Digital Euro design can address risks to banks

15 februarie 2021

The risks to commercial banks if Europe launches a digital euro were explored by Fabio Panetta, board member of the European Central Bank (ECB), during a Bruegel online seminar. Panetta outlined three potential types of risks to banks from a central bank digital currency (CBDC).

In the broader debate and in some responses to ECB public consultation, a number of concerns have been raised about the potential impact of a digital euro on the financial system.

„Paradoxically, a digital euro may prove too successful, Panetta said. If it is not properly designed, its main strengths – safety and liquidity – could affect monetary and financial stability on three fronts: first, financial intermediation and capital allocation in normal times; second, financial stability in times of crisis; and third, the functioning of the international financial system.

Effects on financial intermediation and capital allocation in normal times

A digital euro could affect financial intermediation in several ways. It could attract payments activity from banks and reduce their payments-related income and customer information. It could also attract deposits, especially if it were offered without limits on individual holdings and at such attractive conditions that the public moved large amounts of deposits from commercial banks to central banks.

The concern is that this could lead to less stable and more costly funding, lower bank profitability and, ultimately, lower lending, constraining the financing of the real economy. I would make two points here.

First, the risk of bank disintermediation depends on the design features of a digital euro. We can and should design it in ways that prevent this risk. I will come back to this crucial issue in more detail.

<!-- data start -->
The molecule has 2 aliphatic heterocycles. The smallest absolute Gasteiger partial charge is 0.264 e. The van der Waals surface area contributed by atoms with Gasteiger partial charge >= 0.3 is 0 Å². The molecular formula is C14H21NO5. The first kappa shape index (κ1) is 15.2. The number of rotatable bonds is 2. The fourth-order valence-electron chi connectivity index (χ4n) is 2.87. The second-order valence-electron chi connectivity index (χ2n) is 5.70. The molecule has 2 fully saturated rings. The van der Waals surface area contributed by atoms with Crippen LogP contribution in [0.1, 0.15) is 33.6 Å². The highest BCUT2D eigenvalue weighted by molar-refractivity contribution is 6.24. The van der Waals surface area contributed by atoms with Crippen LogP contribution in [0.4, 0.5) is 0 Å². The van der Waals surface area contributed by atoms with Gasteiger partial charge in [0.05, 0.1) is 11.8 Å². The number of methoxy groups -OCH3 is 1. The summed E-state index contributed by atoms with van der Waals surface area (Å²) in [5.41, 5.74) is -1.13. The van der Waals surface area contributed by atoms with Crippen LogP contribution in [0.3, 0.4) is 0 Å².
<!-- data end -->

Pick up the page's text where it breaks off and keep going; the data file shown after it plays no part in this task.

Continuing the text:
Second, the ECB does not plan to interact directly with potentially hundreds of millions of users of a digital euro. We simply would not have the capacity or the resources to do so. Financial intermediaries – in particular banks – would provide the front-end services, as they do today for cash-related operations. We would provide safe money, while financial intermediaries would continue to offer additional services to users.

Furthermore, beyond such design adaptations, economic thinking on the possible impact of a digital euro on financial intermediation is not clear cut. In fact, recent analyses emphasise that we should look at the broader economic implications of adopting a CBDC.

One consideration is that introducing a CBDC is by itself neutral in terms of the allocation of capital in the economy. In fact, a shift from bank deposits into CBDC would merely change the composition of banks’ funding sources, with fewer private sector deposits and more central bank funding.

Another consideration is that a digital euro could improve the allocation of capital by facilitating access to payments and reducing transaction costs, thereby helping to unlock business opportunities. It could also enhance competition in banks’ funding markets. To the extent that funding markets are not perfectly competitive, a central bank digital currency could reduce the market power of commercial banks and improve contractual terms for customers, with little effect on the volume of outstanding deposits and loans.

Potential effects in times of crisis

The risks to financial intermediation of issuing a digital euro are potentially more pronounced in times of crisis. This is the second way in which a digital euro could affect the financial system.

A digital euro would give access to a safe liquid asset which – unlike cash and in the absence of design-related constraints – could potentially be held in large volumes and at no cost. Indeed, if not properly designed, in times of crisis a digital euro could accelerate “digital runs” away from commercial banks towards the central bank. This risk could even be self-fulfilling, leading savers to reduce their bank deposits and amplifying volatility in normal times too.